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Parker: MLK's 'I Have a Dream' Speech Has the Very Message America Needs to Hear Right Now

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We celebrate Dr. Martin Luther King Jr. on the third Monday of January — this year, Jan. 17.

On Aug. 28, 1963, King delivered one of the great speeches in American history, popularly known as the “I Have a Dream” speech.

It is a speech that must be dusted off and studied anew today because it contains the very message that our nation sorely needs to hear and digest, a message that has been tragically lost and buried and replaced with great and destructive distortions.

Two things jump out when reading through the “I Have a Dream” speech.

One is how this black preacher captured in his words that day the heart and soul of America. Second, how King’s great message stands in total contrast to the rhetoric peddled by today’s progressives as the remedy to our racial strife.

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The indictment of the woke movement is that America is the problem. King offered up America as the solution. He talked about the “magnificent words of the Constitution and the Declaration of Independence.”

“I have a dream that one day this nation will rise up and live out the true meaning of its creed: ‘We hold these truths to be self-evident, that all men are created equal.'”

The problem, as King explained, is not America or the eternal truths that were brought to bear in its founding. The problem was the failure of the nation to live up to the challenges of its great founding principles.

This was the heart of King’s message that day. He appealed to America to realize the dream of its Founding Fathers, not to crush and bury it, as we hear today.

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The problem is not white people. “The marvelous new militancy … must not lead us to a distrust of all white people,” King said.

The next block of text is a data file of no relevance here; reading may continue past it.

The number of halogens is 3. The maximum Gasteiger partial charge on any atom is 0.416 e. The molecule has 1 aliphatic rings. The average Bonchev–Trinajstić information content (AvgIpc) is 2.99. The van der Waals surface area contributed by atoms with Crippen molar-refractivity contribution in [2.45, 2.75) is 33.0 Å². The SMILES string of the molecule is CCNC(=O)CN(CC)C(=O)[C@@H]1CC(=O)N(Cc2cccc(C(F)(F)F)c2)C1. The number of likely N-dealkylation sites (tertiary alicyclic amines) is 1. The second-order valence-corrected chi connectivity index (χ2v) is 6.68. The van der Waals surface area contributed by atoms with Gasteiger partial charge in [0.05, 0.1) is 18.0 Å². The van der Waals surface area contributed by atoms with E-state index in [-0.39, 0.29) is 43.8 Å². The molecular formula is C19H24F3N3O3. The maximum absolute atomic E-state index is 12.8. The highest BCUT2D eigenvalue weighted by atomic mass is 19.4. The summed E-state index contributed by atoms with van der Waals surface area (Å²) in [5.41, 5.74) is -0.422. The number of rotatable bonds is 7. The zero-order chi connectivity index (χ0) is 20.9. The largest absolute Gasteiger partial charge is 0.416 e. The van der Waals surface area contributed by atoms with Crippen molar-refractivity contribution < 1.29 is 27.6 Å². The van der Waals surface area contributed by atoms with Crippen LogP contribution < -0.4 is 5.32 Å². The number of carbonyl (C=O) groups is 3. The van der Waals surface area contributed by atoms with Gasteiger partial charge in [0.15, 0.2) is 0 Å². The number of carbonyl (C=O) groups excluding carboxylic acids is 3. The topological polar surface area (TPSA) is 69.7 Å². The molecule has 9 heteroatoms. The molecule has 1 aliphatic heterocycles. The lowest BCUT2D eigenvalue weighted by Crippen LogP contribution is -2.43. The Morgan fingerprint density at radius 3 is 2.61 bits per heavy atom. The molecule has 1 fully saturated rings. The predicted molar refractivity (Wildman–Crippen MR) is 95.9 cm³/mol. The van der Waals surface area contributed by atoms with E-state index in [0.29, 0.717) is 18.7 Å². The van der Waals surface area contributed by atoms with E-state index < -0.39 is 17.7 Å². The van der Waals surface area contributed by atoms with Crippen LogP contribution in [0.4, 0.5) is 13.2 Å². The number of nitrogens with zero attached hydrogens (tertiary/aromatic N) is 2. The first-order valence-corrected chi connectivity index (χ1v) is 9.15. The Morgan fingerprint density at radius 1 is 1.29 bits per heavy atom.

And, of course, the most memorable and oft-quoted line of the speech: “I have a dream that my four little children will one day live in a nation where they will not be judged by the color of their skin but by the content of their character.”

What has happened instead? In the name of “racial justice,” Americans today are defined by the color of their skin, not the content of character.

King’s speech is divided into three parts.

Part one is the appeal to the nation to live up to its great founding principles.

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Part two is an appeal to black Americans to rise up and act accordingly in the noble pursuit of liberty and justice. Let’s not drink from the “cup of bitterness.”

Part three is an appeal to the ideals of the Christian soul of the nation.

King quoted the prophet Isaiah that “the crooked places will be made straight … and the glory of the Lord shall be revealed, and all flesh shall see it together.”

Biblical truths and ideals have been sadly lost to wokeism, which has for all practical purposes become a religion in itself.

Let’s honor King now as we enter 2022 by revisiting and taking to heart the great truths he spoke on that summer day in Washington, D.C., 1963, great truths that have very sadly been cast to the side and replaced with the religion of politics and power.

Let’s honor King by seeing America as he presented it then, as embodying the ideals of a free nation under God.

Only then can we join hands and sing, as King dreamed, “the words of the old Negro spiritual: Free at last! Free at last! Thank God Almighty, we are free at last.”

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